Come to find out, nope, probably not.  My good friend Jim Donahoe (blog|twitter)was very nice to tell me that he’s running 100TB of storage in his house across multiple Synology devices.  I also know for a fact that another good friend, David Klee (blog|twitter), utilizes enough storage in his house to help heat his home during winter in Nebraska.  I’m no where close! You might have guessed that I’ve added storage to my home network.  18TB of it to be more precise.

The real question is, what am I going to do with 18TB of storage at home? What would you do with it or even 100TB?

Disclaimer:  I got a Synology DS920+ from Synology on loan in exchange for reviewing it, playing around with it and writing some blogs. Honestly I’ve wanted one for years but never got around to picking one up so I’m really excited to have this opportunity. It came with 2 380GB Synology NVMe SSD drives to be used for caching.  I purchased my own hard drives so that if or when I have to return the unit I can keep the drives to ensure my data stays with me.  Plus, it never hurts to have some spare hard drives laying around.  Yes, I know, I’m paranoid.

Now, back to my question.  Why am I doing this?

For a couple of different reasons actually.

  1. One thing that I really want is to do some hands on work with storage pools and volumes.  While I know the fundamentals, having this DS920 physically on my network loaded with drives gives me the chance to carve out storage pools and volumes.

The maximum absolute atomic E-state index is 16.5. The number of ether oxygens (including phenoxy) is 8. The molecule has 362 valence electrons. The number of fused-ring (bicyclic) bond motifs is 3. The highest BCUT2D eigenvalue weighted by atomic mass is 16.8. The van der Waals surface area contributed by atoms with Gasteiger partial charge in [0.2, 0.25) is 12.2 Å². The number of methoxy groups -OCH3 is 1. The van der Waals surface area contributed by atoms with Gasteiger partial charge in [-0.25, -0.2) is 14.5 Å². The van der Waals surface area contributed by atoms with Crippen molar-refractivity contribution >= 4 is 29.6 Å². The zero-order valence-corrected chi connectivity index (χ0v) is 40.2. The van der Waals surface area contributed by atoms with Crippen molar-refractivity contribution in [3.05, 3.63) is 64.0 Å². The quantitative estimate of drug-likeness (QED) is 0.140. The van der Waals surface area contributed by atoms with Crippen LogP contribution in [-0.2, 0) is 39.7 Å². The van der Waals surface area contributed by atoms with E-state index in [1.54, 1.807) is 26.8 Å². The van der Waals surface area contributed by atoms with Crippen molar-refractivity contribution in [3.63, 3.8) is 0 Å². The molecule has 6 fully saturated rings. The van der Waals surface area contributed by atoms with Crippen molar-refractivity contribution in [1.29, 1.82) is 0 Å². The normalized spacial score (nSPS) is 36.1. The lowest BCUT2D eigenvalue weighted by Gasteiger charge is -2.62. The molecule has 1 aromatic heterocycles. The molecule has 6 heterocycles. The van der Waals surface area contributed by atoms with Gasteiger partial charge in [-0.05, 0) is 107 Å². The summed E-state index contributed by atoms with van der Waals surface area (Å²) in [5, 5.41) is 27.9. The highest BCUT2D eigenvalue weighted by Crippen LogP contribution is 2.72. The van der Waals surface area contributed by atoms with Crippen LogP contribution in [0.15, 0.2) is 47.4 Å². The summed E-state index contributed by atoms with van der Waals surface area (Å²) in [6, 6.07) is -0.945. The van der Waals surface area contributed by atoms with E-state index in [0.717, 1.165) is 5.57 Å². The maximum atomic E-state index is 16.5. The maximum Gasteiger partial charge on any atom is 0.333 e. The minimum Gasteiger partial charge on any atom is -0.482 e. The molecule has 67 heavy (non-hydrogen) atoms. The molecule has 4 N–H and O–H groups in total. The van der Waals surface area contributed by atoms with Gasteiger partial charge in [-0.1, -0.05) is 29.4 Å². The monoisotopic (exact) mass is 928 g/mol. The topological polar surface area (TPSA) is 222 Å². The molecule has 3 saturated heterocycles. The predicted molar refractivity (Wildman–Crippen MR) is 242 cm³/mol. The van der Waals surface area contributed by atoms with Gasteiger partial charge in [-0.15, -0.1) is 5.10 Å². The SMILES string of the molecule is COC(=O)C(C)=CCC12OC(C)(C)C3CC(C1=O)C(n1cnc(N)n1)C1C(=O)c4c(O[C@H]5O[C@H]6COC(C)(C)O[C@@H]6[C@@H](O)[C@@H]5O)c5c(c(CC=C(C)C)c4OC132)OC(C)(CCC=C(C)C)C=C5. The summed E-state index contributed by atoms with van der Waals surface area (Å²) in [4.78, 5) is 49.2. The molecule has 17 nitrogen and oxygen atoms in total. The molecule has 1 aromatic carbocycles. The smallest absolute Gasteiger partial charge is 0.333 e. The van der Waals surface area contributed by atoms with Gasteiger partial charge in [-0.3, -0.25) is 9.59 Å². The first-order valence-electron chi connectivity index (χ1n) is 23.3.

2. This also gives me the change to work with the Synology Hybrid RAID (SHR).
  3. Backups, backups, backups.  With now 18TB of raw usable storage for distribution, I can ensure all of my computers within my house are backed up. I won’t get the full 18TB when using RAID, but that’s still a good chunk of drive space.
  4. You can use certain Synology units as Virtual Machine managers.  While I can use Azure to facilitate this, sometimes I don’t want to mess with remembering to deallocate VM’s when I’m done with them.  This will also let me work with iSCSI targets and attempt some VMWare migrations along with some other VMWare related ideas.
  5. Synology package manager also comes with a slew of useful packages (like a VPN server, Docker, Backup managers, etc) that will offer up some flexibility in testing things as situations come up.  I’m really interested in the VPN capabilities as well as the ability to backup the entire array to cloud storage.

I’m really looking forward to being able to learn some things about Synology as well as provide valuable backup options for my various laptops and workstations.

If you are curious, here are some general specifications for the unit:

  • Model – DS920+
  • CPU – 4 core 2.0Ghz (base) Intel Celeron J4125
  • Memory – 4GB expandable to 8GB
  • Drive Bays – 4
  • M.2 Drive Slots – 2 (NVMe SSD)
  • Ethernet – 2 x RJ-45 1GbE LAN Port (link aggregation / failover)

Stay tuned for future posts about getting everything setup as well as the drives that I have installed.  I am planning on blogging about how I’m using this device and what you can do with it.

Do you have a Synology device in your home? What do you use it for? Leave a comment and let me know!

© 2021, John Morehouse. All rights reserved.

The post Is 18TB of Storage Enough? first appeared on John Morehouse.


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